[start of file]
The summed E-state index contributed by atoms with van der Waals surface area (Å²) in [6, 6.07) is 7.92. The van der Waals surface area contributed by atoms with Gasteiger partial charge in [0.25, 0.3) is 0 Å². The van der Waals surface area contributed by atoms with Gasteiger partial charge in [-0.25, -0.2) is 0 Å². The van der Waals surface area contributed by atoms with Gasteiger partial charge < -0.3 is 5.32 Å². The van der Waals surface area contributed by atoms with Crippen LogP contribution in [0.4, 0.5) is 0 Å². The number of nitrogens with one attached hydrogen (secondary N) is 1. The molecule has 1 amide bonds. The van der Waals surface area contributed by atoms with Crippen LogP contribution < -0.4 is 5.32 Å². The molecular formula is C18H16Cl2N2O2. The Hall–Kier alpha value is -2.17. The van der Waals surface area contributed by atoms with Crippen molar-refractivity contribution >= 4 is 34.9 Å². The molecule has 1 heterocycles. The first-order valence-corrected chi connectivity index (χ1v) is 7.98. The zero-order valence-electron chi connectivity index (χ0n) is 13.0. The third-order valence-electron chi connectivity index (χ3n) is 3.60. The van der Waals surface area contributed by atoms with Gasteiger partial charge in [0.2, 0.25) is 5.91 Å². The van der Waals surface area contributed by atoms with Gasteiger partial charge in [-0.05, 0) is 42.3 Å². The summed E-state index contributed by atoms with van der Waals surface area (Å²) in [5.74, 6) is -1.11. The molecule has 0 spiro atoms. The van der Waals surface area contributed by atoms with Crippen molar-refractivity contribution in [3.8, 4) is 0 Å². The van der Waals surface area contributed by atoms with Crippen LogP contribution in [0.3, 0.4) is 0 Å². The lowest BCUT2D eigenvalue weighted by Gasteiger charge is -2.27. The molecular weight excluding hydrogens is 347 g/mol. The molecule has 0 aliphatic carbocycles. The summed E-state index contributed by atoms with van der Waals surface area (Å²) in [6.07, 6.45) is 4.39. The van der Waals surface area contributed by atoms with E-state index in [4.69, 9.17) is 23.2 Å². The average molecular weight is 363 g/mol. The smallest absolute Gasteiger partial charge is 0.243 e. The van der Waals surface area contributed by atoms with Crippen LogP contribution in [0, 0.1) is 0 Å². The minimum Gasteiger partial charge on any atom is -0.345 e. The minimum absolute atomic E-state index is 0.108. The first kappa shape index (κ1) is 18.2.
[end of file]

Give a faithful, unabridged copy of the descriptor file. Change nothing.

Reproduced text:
The summed E-state index contributed by atoms with van der Waals surface area (Å²) in [6, 6.07) is 7.92. The van der Waals surface area contributed by atoms with Gasteiger partial charge in [0.25, 0.3) is 0 Å². The van der Waals surface area contributed by atoms with Gasteiger partial charge in [-0.25, -0.2) is 0 Å². The van der Waals surface area contributed by atoms with Gasteiger partial charge < -0.3 is 5.32 Å². The van der Waals surface area contributed by atoms with Crippen LogP contribution in [0.4, 0.5) is 0 Å². The number of nitrogens with one attached hydrogen (secondary N) is 1. The molecule has 1 amide bonds. The van der Waals surface area contributed by atoms with Crippen LogP contribution < -0.4 is 5.32 Å². The molecular formula is C18H16Cl2N2O2. The Hall–Kier alpha value is -2.17. The van der Waals surface area contributed by atoms with Crippen molar-refractivity contribution >= 4 is 34.9 Å². The molecule has 1 heterocycles. The first-order valence-corrected chi connectivity index (χ1v) is 7.98. The zero-order valence-electron chi connectivity index (χ0n) is 13.0. The third-order valence-electron chi connectivity index (χ3n) is 3.60. The van der Waals surface area contributed by atoms with Gasteiger partial charge in [0.2, 0.25) is 5.91 Å². The van der Waals surface area contributed by atoms with Gasteiger partial charge in [-0.05, 0) is 42.3 Å². The summed E-state index contributed by atoms with van der Waals surface area (Å²) in [5.74, 6) is -1.11. The molecule has 0 spiro atoms. The van der Waals surface area contributed by atoms with Crippen molar-refractivity contribution in [3.8, 4) is 0 Å². The van der Waals surface area contributed by atoms with Crippen LogP contribution in [0.3, 0.4) is 0 Å². The lowest BCUT2D eigenvalue weighted by Gasteiger charge is -2.27. The molecular weight excluding hydrogens is 347 g/mol. The molecule has 0 aliphatic carbocycles. The summed E-state index contributed by atoms with van der Waals surface area (Å²) in [6.07, 6.45) is 4.39. The van der Waals surface area contributed by atoms with E-state index in [4.69, 9.17) is 23.2 Å². The average molecular weight is 363 g/mol. The smallest absolute Gasteiger partial charge is 0.243 e. The van der Waals surface area contributed by atoms with Crippen LogP contribution in [0, 0.1) is 0 Å². The minimum Gasteiger partial charge on any atom is -0.345 e. The minimum absolute atomic E-state index is 0.108. The first kappa shape index (κ1) is 18.2.